It is unfortunately common for writers to attempt dialogue in Early Modern English, even though they do not know this language. This typically results in a panoply of howlers: -th and -st added randomly to verbs, thee used as the subject of sentences and thou as the object, mine used before consonants, and vocabulary used in anachronistic senses.
There's really no substitute for reading widely in the language. It's easy to get hold of texts from the period via Project Gutenberg, Google Books, the Internet Archive and so on (editions often modernize spelling but usually leave grammar and vocabulary alone). The Historical Thesaurus of the Oxford English Dictionary is a useful tool for finding vocabulary that's appropriate to a particular historical period, or if your library lacks this work, then try Google Advanced Book Search by date.
It will pay dividends if you immerse yourself in the language even as you attempt to learn its rules, and so I recommend James Greenwood's Royal English Grammar of 1737, which says (page 60):
In Engliſh there is no Change at all made of the Verbs; except in
The Second Perſon Singular of the Preſent Tenſe, and in the Second Perſon Singular of the Preter Tenſe, which Perſons are diſtinguiſhed by the Addition of eſt; as, thou burneſt, thou readeſt, thou burned'ſt, thou loved'ſt. So likewiſe
In the Third Perſon of the Preſent Tenſe, an Alteration is made by adding the ending eth, or s, (or es if the Pronunciation requires it;) as, he burneth or burns, he readeth or reads. In all the other Perſons the Word is the ſame; as, I burn, we burn, ye burn, they burn. So, I burned, he burned, we burned, ye burned, they burned, &c.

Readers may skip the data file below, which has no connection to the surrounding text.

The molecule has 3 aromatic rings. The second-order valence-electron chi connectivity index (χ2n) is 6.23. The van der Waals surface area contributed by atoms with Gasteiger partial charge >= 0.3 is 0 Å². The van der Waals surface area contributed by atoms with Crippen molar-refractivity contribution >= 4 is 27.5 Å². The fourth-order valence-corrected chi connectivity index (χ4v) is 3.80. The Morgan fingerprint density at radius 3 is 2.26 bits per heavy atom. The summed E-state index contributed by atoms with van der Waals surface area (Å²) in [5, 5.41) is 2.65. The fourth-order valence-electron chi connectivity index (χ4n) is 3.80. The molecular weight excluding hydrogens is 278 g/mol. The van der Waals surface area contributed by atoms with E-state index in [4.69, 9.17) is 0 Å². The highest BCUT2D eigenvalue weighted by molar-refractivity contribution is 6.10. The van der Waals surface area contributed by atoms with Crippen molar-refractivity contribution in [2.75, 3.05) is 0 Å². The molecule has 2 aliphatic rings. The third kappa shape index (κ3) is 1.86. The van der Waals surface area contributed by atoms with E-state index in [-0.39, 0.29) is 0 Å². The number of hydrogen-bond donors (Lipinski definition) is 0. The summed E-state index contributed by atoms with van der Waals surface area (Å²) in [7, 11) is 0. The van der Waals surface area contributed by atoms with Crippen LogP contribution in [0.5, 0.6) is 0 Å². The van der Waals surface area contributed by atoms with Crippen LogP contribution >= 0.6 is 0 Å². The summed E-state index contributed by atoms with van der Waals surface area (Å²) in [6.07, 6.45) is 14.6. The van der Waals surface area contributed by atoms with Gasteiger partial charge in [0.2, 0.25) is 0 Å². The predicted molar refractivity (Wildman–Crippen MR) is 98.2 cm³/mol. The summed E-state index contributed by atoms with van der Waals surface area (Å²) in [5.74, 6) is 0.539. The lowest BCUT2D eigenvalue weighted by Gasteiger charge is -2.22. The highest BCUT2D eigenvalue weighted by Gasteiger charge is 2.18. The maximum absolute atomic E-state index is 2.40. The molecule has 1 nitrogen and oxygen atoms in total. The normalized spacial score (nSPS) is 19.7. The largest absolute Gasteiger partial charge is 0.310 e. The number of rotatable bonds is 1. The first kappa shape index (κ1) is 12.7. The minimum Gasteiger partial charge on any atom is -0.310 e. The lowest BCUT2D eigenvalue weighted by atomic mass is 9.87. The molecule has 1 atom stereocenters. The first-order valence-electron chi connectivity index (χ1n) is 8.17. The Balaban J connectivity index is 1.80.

If the Preſent Tenſe ends in e, the ſt is added inſtead of eſt, in the Second Perſon, and th inſtead of eth in the Third Perſon; as, I love, thou loveſt, he loveth.
Both your examples contain solecisms:
*He dideth walk to the store.
Use "he did walk". [For example: 1687 The Compleat Office of the Holy Week 249 Noe was a a juſt and perfect man in his generations: He did walk with God.]
Also, store meaning "a place where merchandise is kept for sale" is, according to the OED, an American usage first attested in 1731, so may not be appropriate for your period. Try shop instead.
*He walkedeth to the store.
Use "he walked". [For example: 1608 J. Donne ΒΙΑΘΑΝΑΤΟΣ (1648) 169 expoſing himſelfe to certaine danger when he walked upon the water.]